After the ink dries

AS new students explore their new-found freedom by eyeing local tattoo parlours, campus counsellors urge students to think carefully before inking.

Raj Naran from the Counselling & Careers Development Unit (CCDU) believes students should consider how their tattoos could affect the image they present when applying for jobs.

They should also think about the environment in which they hope to work when considering displaying their tattoos. “My opinion is that a conservative business environment is likely to show less tolerance of excessive tattoos,” he said.

“A more artistic and less conventional environment is likely to be more accepting, if not encouraging, of such creative expression.”

“The question is how far does one push one’s boundaries? Excessive display of tattoos could lead to inappropriate assumptions being made by recruiters.”

Former Wits student Daniel Gallan, who has a tattoo on his leg, was denied a job as a photographer on a cruise-liner because of a strict policy on visible tattoos.

Most students with visible tattoos approached by Vuvuzela said they would ensure their tattoos did not affect their future careers. They would simply cover them.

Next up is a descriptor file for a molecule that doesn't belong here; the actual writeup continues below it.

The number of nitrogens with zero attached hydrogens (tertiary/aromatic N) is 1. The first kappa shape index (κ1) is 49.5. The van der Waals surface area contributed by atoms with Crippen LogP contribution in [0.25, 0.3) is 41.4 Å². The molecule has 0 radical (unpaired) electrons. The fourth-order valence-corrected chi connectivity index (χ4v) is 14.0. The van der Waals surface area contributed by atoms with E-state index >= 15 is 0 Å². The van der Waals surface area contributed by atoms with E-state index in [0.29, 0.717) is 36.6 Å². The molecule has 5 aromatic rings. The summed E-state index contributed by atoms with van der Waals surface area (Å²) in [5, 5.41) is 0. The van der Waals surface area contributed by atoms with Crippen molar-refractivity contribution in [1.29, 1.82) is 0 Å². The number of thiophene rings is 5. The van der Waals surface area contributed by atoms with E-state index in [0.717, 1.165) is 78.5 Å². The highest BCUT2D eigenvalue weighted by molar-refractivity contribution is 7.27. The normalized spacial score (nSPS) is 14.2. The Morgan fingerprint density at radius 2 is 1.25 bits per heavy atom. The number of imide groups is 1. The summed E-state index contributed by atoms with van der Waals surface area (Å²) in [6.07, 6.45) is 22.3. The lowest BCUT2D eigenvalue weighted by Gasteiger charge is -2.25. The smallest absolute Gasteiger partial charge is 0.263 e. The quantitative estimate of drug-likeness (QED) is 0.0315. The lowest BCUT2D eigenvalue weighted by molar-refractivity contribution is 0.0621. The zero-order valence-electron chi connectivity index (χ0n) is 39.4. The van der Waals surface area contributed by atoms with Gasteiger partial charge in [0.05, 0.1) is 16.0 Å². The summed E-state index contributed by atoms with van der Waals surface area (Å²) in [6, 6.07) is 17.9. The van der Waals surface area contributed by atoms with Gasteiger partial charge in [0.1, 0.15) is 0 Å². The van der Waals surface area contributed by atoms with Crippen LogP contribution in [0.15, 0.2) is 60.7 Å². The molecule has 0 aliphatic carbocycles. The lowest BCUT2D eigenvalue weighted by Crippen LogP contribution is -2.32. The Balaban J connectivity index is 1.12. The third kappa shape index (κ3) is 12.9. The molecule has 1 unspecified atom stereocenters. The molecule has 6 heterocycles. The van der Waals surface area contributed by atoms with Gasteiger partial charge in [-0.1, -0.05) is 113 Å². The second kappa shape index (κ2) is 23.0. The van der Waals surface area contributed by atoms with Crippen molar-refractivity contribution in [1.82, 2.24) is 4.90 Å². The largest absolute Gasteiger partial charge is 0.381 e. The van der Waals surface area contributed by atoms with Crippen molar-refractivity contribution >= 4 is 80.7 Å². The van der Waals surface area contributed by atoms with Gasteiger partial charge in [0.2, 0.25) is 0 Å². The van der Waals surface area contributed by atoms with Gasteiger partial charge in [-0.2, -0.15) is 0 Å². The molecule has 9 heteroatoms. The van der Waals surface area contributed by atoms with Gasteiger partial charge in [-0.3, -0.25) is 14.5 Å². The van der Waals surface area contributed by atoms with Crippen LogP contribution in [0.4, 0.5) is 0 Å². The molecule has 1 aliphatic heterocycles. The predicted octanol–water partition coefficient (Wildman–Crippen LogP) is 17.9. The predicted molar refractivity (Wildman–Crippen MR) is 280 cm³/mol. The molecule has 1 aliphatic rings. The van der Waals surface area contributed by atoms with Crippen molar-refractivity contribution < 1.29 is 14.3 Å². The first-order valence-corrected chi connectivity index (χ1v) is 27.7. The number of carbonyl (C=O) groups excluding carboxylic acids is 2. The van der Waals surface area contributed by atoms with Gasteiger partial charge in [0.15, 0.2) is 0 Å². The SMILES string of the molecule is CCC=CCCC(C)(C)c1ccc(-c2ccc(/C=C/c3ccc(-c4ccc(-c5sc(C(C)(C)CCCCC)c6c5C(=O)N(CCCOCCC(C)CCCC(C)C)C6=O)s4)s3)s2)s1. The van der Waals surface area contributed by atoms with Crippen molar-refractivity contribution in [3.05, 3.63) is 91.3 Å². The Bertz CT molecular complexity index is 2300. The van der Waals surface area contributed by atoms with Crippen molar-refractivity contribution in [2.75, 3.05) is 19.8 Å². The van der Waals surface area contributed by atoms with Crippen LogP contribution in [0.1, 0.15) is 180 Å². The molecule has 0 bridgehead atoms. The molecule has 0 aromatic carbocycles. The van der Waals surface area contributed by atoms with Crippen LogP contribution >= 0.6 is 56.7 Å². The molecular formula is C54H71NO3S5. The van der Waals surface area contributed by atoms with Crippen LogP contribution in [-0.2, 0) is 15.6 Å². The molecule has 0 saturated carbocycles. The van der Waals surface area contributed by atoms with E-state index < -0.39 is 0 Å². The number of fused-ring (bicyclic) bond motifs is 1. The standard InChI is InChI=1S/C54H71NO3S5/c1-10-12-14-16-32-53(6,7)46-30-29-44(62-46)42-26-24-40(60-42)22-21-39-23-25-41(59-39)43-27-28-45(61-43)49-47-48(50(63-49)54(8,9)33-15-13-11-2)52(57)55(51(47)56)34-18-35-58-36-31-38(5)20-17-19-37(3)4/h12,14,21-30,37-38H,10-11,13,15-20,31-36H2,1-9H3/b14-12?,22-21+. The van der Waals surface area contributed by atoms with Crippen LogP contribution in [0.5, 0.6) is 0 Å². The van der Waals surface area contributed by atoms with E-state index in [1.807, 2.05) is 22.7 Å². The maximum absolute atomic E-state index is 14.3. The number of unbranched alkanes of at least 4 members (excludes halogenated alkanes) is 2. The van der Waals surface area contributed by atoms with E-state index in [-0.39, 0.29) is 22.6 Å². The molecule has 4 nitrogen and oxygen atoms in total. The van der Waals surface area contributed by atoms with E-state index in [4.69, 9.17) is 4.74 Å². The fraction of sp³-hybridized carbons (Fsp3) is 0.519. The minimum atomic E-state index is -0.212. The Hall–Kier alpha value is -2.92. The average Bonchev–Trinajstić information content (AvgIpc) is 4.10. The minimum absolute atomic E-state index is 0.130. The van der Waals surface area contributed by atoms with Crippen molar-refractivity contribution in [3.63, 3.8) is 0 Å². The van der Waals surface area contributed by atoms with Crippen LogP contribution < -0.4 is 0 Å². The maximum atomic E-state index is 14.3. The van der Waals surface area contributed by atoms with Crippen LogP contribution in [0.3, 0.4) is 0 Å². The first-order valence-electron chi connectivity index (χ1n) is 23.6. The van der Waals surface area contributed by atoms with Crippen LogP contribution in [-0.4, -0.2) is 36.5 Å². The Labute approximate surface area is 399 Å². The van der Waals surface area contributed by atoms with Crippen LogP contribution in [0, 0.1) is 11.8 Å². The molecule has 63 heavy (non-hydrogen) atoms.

Bianca Dacruz, 1st year psychology, has a line from a Jimmy Eat World song and a date tattooed on her back to remind her of her grandmother.

She said she would cover it up if she went for a job interview because “people frown upon tattoos”. She said she would not want to come across as unprofessional. She did not feel the need to show it in a work environment because it had a sentimental meaning.

Chiara Molinaro, 4th year drama, has a melting clock on her wrist, inspired by Salvador Dali’s Persistence of Memory, as a reminder of time spent and still to be enjoyed in her life.

Molinaro believes the creative arts are much more lenient than office environments and feels it won’t present such a problem.

When asked how she would react if asked to cover her tattoo, she said: “Besides ‘fuck you’?”